Raised in Captivity
nytheatre.com review by David Hilder
January 29, 2009
To describe the characters in Raised in Captivity as "damaged" is a little like calling water "damp." These people take rape, abandonment (physical and especially emotional), murder, knife wounds, self-mutilation, and hysteria as the currency of everyday life. They share an uncanny ability to blink at and turn away from the most grievous happenstance—and most often, they turn inward. No one connects, parents are too self-absorbed to raise their children, sex is barely present...Yes: This is a Nicky Silver play.
Which means it's also, frequently, hilarious. The story here revolves around Sebastian and Bernadette, twins whose mother Miranda recently died when a showerhead came unattached and hit her in the head. Bernadette is married to Kip, a dentist who hates teeth; Sebastian is gay, but only nominally so, since he hasn't had a relationship (or even sex) since his lover Simon died of AIDS some 11 years earlier. After the funeral, Sebastian determines to end his ongoing therapy with Hillary, since after four years he has experienced no noticeable results; Hillary's response is grief-stricken shock, which she takes to extremes, to say the least. Sebastian does have a pen pal in Dylan, a convicted murderer on Death Row, whose case intrigued Sebastian. Dylan is the most self-aware and stable character in the play, which gives the proceedings a certain heft.
Silver's writing is sharp and tangy as always, with dialogue etched in excruciatingly anxious specificity. The parallel monologues for Sebastian and Dylan, each relating a death (Simon's death, and the murder Dylan committed), are simple, gorgeous, and deep. And yet the main parlance of the play is wit, heady bon mots flying fast and furious. Bernadette and Sebastian get most of the juice, with Kip having his share as well. And in their first public performance, Red Fern Theatre Company's cast did rather well in selling Silver's brand of bubbles laced with angst. Josh Lefkowitz, as Sebastian, does admirable work, revealing a character who seems entirely stable—especially in comparison to his sister—but whose life is deeply unsettled and woefully unhappy, and he does it with a deadpan sense of humor that feels exactly right and very distinct. Jennifer Dorr White as both Hillary and Miranda is spot-on with each, especially the therapist's fabulous exclamation "People don't change!" and the mother's harrowing tale of her children's father. José Joaquín Pérez is soulful, sad, and wry as the murderer Dylan, and very different as a hustler Sebastian picks up. Bryant Mason's Kip is funny and effective early in the play, before Kip changes from fearful dentist to liberated artist; post-transformation, Mason feels untethered to the play, and doesn't quite manage to integrate himself into the proceedings. Emilie Elizabeth Miller, as Bernadette, has the lion's share of the play's mordant wit, is required to go from emotional hyperventilation to withering judgment in the blink of an eye, and then must convincingly open her eyes and begin to live, finally, an adult life. Miller has yet to get there, unfortunately; her Bernadette seems grounded from the beginning, not fizzy so much as flat.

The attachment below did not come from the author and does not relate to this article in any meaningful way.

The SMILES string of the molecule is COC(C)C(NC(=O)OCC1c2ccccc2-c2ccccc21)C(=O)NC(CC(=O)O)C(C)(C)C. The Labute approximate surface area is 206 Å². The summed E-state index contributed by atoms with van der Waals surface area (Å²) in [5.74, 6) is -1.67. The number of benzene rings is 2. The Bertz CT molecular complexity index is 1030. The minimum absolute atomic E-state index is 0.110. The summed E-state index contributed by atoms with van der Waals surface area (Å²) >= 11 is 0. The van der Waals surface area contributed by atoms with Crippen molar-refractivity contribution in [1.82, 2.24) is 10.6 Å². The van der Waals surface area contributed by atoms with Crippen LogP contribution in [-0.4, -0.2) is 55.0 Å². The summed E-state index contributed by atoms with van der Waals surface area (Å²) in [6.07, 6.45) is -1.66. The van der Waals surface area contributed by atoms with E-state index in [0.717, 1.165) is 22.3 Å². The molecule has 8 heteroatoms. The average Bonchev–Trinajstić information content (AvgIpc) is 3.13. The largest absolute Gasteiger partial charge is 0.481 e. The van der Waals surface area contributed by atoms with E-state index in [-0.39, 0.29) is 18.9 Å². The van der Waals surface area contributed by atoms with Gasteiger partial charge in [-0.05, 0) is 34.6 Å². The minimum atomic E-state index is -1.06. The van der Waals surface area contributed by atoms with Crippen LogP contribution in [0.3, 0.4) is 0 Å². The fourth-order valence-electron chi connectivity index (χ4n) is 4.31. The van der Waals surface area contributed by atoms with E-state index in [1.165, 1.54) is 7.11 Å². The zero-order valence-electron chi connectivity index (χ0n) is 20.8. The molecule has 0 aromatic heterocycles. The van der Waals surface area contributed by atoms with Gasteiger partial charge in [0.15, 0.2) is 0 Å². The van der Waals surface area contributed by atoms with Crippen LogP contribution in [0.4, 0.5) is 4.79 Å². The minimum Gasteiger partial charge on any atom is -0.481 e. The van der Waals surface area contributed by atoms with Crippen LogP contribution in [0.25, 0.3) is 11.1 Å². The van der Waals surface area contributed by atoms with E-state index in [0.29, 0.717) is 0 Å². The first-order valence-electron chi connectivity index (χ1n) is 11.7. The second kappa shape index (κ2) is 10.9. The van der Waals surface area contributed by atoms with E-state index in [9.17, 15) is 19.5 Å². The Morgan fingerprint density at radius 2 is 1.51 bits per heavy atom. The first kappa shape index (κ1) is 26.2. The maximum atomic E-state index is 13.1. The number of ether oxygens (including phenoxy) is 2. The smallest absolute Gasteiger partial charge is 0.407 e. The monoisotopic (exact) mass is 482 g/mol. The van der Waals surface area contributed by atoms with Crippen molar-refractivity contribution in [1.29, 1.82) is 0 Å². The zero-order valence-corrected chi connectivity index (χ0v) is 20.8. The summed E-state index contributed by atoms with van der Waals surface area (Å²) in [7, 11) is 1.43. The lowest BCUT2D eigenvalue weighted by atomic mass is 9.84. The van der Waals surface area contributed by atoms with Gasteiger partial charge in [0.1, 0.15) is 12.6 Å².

Director Dominic D'Andrea has made a strong stylistic choice to place certain of the play's monologues at either of two downstage microphones. The effect is puzzling; rather than feeling like part of the whole, these moments feel (and look) like standup comedy, which robs them of emotional weight. The challenge with Nicky Silver is to balance the humor with the pathos beneath, and the microphones tip the scales toward the former at the expense of the latter. And D'Andrea's staging is spotty, with some moments of simple effectiveness thrown off balance by other scenes in which the actors engage in forced, unfunny physical hijinks that feel out of place on a small stage and dampen the reality of the action. On the credit side, D'Andrea demonstrates a strong sense of pace, which will surely get better and better. Eliza Brown's set is witty and fun, and the clothes by Emily DeAngelis are terrific. The lighting by Jessica Greenberg is just fine given limitations of space and budget. Daniel Kluger's sound design is occasionally heavy-handed, but largely supports the play nicely.
Raised in Captivity asks a lot of questions, offering only scant hope that we can find their answers. As a theatrical exercise, it's fascinating, and Red Fern makes a strong showing with it.